The Manhattan District Attorney’s office recently coordinated the return of seven Egon Schiele works to the heirs of a Jewish art collector who was killed at a concentration camp in 1941.
All seven of the Schiele drawings and paintings were given back to Fritz Grünbaum’s heirs during a ceremony at the New York Supreme Civil Court on September 20.
“Today is historic and groundbreaking,” Manhattan District Attorney Alvin L. Bragg said at the press conference, which he noted had occurred ahead of Yom Kippur, one of the most important Jewish high holidays.
The value of each of the Austrian Expressionist works returned on September 20 is estimated to be between $780,000 and $2.75 million, according to the New York Times, which first reported the story.
The seven works were previously held by two private collectors—the late Serge Sabarsky and World Jewish Congress president Ronald S. Lauder—and several museums, including the Museum of Modern Art, the Morgan Library & Museum, and the Santa Barbara Museum of Art.
The returns were the result of an investigation by the Manhattan district attorney’s office, who were approached by Grünbaum’s heirs in December. The heirs were emboldened to do so by a 2018 ruling that saw collector Richard Nagy give back two Schiele works. Nagy had planned to sell the artworks, but Judge Charles V. Ramos ruled that Grünbaum could not have voluntarily sold them and that he had signed away his title while interned at a concentration camp.
The heirs asked the Manhattan DA’s office to look into other Schiele works formerly owned by Grünbaum that were in New York or had been bought and sold by American art dealer Otto Kallir. These works, they believed, could constitute stolen property, as defined under New York law.
For more than 25 years, Grünbaum’s heirs have argued that he and his wife were forced to sell his assets and large art collection during his internment at Dachau.
According to the court filing against MoMA, Jewish Property Declaration documents show evidence that 81 artworks from Grünbaum’s collection had passed through Nazi ownership.
MoMA surrendered the watercolor and pencil on paper work Prostitute (1912), and the watercolor and charcoal on paper work Girl Putting on Shoe (1910). The Santa Barbara Museum returned the pencil on paper drawing Portrait of the Artist’s Wife, Edith (1915). The Morgan Library surrendered the black chalk and watercolor image on brown paper Self-Portrait (1910).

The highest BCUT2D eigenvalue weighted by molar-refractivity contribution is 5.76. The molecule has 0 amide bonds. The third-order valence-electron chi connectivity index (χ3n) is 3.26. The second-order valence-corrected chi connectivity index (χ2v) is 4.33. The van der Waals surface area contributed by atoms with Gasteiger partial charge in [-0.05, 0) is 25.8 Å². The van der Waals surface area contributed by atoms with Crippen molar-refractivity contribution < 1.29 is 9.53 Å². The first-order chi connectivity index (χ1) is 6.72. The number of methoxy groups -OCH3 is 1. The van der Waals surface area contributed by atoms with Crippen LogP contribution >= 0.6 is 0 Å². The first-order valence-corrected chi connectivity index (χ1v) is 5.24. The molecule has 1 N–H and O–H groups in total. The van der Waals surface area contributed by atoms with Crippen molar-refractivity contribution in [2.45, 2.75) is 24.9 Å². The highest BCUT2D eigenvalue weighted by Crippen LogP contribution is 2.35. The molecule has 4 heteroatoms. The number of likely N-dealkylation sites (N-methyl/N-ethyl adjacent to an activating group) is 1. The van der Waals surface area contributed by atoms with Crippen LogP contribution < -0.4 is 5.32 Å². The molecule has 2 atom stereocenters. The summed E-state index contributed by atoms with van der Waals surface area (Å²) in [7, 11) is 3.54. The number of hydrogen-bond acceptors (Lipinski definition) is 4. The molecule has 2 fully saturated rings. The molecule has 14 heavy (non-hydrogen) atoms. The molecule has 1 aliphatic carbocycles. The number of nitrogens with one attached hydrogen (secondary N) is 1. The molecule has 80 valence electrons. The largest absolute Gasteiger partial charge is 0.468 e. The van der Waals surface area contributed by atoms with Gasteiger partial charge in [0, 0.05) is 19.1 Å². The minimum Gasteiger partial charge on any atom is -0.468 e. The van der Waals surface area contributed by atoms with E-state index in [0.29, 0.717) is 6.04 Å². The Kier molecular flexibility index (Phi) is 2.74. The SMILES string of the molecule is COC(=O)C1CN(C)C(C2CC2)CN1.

Lauder returned the watercolor and pencil on paper work I Love Antithesis (1912). The Sabarsky estate gave back two gouache, watercolor and pencil on paper works: Portrait of a Boy (Herbert Reiner), from 1910, and Seated Woman (1911).
“This is of huge importance in our world,” Grünbaum heir Timothy Reif told the New York Times in reference to the long-term pursuit of looted items by the descendants of Holocaust victims, eight decades after the end of World War II. “It sets the tone and the agenda for all future cases.”
The Times reported that the three museums and two collectors signed agreements with the DA’s office stating that “pursuant to a criminal investigation” into “Nazi looted art,” they gave up all claims to the works.
Last year, civil suits were filed in New York Supreme Court about these seven artworks, but the lawyer for the heirs, Raymond Dowd, told the Times those cases had been dismissed.
There are plans for Christie’s in New York to auction at least six of the returned works later this year. Reif, a judge on the United States Court of International Trade, told the Times that the proceeds would fund the newly formed Grünbaum Fischer Foundation and would help establish a scholarship program for young musicians.
It’s worth noting that, according to the Manhattan DA’s office, the most highly valued work of the returned Schieles was I Love Antithesis, which the office said was worth $2.75 million. This is a fraction of the record set for the artist at auction at Sotheby’s in London in 2011, when Hauser mit bunter Wasche (Vorstadt II), 1914, sold for £24.7 million ($40.1 million).
The two other heirs are David Fraenkel, a co-trustee of Grünbaum’s estate, and Milos Vavra. Reif told the Times that Grünbaum was his paternal grandfather’s first cousin.
The press conference followed the issuance of warrants from the Manhattan DA’s office earlier this month for three other artworks by Schiele at the Art Institute of Chicago, the Carnegie Museums of Pittsburgh, and the Allen Memorial Art Museum at Oberlin College.